When it comes to building website layout, it must be symmetrical, clear and orderly. The common repeated items I used for layout are components such as

<Header /> 
 <Footer /> 
 <Meta /> 

And here is the example of component folder which I have built - pages/layout/index.js

import React from 'react';
import Footer from '../footer';
import Header from '../header';
import Meta from "../meta";

export default function Layout({ children, ...props }) {

    return (
        <Meta {...props} />

        <Header />


        <Footer />

In the image below, you can see that there is Container to add the space on either side of the page. Each item is positioned in the Center under the control of Grid columns.


Going forward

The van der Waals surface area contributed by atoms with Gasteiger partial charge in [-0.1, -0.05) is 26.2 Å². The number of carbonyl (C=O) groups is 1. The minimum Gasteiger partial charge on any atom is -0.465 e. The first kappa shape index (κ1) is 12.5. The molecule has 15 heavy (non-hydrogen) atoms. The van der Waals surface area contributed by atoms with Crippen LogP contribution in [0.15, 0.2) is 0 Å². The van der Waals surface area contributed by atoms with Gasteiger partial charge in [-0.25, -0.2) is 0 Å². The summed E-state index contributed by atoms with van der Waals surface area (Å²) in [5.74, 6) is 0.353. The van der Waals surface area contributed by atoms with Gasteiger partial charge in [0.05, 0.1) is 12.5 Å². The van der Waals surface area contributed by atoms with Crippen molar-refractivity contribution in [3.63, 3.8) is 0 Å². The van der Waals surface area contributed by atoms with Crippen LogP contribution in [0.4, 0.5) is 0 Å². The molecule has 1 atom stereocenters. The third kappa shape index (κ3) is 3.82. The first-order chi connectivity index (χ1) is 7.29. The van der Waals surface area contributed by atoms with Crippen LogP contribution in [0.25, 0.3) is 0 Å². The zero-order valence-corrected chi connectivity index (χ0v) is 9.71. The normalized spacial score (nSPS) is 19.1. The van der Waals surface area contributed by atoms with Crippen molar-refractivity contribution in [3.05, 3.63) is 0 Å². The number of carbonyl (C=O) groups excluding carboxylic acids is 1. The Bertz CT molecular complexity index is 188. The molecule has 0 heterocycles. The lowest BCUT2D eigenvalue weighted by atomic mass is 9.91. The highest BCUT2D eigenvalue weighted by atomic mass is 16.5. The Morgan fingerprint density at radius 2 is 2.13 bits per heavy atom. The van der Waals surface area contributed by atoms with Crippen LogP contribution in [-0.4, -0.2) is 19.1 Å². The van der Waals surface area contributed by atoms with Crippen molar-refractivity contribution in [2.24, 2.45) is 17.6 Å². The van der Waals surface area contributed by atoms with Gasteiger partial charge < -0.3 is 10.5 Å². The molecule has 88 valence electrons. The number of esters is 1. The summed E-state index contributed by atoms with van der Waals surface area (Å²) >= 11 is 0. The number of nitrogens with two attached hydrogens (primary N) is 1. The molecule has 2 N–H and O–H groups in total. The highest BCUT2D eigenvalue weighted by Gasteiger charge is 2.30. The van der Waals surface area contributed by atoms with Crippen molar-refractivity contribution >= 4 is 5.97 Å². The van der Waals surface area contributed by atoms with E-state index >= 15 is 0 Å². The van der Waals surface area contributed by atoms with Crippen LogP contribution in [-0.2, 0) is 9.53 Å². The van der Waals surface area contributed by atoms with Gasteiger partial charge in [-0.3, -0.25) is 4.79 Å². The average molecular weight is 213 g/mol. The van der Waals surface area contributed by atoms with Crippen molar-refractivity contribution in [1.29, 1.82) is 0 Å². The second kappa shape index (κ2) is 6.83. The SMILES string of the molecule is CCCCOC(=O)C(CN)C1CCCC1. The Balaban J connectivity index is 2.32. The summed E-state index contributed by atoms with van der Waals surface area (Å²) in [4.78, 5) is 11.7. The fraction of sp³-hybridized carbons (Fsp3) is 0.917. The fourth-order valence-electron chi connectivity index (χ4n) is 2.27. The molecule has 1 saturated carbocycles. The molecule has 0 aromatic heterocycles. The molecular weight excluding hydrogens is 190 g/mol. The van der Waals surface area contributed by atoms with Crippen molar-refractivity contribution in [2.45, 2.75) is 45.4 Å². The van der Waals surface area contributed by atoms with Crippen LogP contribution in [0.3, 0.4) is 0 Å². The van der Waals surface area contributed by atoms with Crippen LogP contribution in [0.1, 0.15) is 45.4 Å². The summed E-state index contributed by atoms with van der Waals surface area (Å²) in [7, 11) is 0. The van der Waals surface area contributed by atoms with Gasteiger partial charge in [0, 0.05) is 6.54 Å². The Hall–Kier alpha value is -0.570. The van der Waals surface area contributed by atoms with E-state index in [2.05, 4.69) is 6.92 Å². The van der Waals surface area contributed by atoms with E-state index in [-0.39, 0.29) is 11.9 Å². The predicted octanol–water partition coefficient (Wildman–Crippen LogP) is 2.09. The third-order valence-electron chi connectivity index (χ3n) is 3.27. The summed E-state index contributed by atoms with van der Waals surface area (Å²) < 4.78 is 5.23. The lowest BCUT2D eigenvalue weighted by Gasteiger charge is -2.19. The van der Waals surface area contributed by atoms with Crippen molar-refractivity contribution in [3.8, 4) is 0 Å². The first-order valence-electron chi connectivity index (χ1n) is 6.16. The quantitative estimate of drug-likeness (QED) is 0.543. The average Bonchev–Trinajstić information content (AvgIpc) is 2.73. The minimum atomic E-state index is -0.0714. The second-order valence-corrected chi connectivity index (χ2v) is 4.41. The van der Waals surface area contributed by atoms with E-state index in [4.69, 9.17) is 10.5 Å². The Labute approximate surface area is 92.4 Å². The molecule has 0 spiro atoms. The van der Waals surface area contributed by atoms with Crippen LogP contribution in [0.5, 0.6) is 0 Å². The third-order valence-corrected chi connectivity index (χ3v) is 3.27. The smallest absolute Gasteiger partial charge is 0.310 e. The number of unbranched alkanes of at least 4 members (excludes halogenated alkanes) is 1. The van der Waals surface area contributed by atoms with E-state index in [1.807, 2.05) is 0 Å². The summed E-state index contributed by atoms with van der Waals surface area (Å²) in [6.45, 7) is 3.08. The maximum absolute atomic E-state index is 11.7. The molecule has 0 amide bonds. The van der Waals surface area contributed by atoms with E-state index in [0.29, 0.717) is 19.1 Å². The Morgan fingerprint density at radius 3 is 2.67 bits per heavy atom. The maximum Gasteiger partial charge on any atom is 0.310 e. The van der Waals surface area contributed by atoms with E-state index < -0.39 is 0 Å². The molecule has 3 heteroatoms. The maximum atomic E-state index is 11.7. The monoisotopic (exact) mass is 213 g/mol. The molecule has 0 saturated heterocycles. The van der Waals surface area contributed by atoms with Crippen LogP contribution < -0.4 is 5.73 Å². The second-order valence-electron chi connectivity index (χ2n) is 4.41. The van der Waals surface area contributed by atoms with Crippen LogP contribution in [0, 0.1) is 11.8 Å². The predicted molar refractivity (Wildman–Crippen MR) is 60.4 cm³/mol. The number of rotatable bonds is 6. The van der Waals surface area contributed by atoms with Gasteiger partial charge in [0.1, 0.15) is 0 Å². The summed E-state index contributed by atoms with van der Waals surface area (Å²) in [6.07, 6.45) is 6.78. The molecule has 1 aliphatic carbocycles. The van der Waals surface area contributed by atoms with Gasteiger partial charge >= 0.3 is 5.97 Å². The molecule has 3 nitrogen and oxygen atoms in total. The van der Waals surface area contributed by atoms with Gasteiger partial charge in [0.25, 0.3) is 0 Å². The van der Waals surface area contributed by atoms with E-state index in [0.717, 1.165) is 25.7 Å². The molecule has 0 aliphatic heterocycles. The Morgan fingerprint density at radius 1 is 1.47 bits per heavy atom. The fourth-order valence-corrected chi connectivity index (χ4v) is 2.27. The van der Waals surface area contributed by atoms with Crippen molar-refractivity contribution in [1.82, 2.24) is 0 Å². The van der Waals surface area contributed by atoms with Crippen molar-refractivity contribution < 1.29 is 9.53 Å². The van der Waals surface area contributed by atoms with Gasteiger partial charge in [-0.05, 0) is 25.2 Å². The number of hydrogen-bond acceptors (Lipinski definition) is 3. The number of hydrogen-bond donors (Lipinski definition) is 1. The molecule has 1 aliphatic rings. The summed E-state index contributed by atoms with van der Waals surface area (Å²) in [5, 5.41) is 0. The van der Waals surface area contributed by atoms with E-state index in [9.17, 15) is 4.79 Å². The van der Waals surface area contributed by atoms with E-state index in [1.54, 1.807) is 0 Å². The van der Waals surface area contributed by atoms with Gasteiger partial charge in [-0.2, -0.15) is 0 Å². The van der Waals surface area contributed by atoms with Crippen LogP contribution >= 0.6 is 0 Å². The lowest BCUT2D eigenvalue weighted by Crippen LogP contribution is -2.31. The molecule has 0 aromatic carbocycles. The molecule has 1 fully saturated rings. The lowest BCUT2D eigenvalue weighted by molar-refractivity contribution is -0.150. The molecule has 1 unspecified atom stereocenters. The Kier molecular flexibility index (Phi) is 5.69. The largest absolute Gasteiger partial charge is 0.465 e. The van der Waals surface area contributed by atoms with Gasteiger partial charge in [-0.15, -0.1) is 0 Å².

All of this giant mess was done with few simple commands in terminal

yarn create next-app
"What is your project named?>"
yarn add next react-dom

As following we have used Next.js, Vercel, GitHub, Post Css and our own code of course, to get this thing running. The Bonnie studio website was built with Β πŸ’œ ,πŸ’§, β˜•οΈ and lots of late night work till 2am and so on.


Take away: Keep it consistent!

Whatever program you use for wireframe or whatever the design is on Figma / Sketch, each visual elements must match with the development code names for .js files. What does It mean by that? If an image is called as bonnie.png on Figma, then you should name that image as bonnie.png in your code. This will help you find the file easily on code base as developers mirror the design. Remember, keeping it simple and consistent is the key to build a strong website with less issues. You can break that component into more pieces later when needed. I hope you find what you are looking for in this article. Now it's time for you to play with components!

Service Header Image
Ugi Stelmokaitis
Developer of Bonnie studio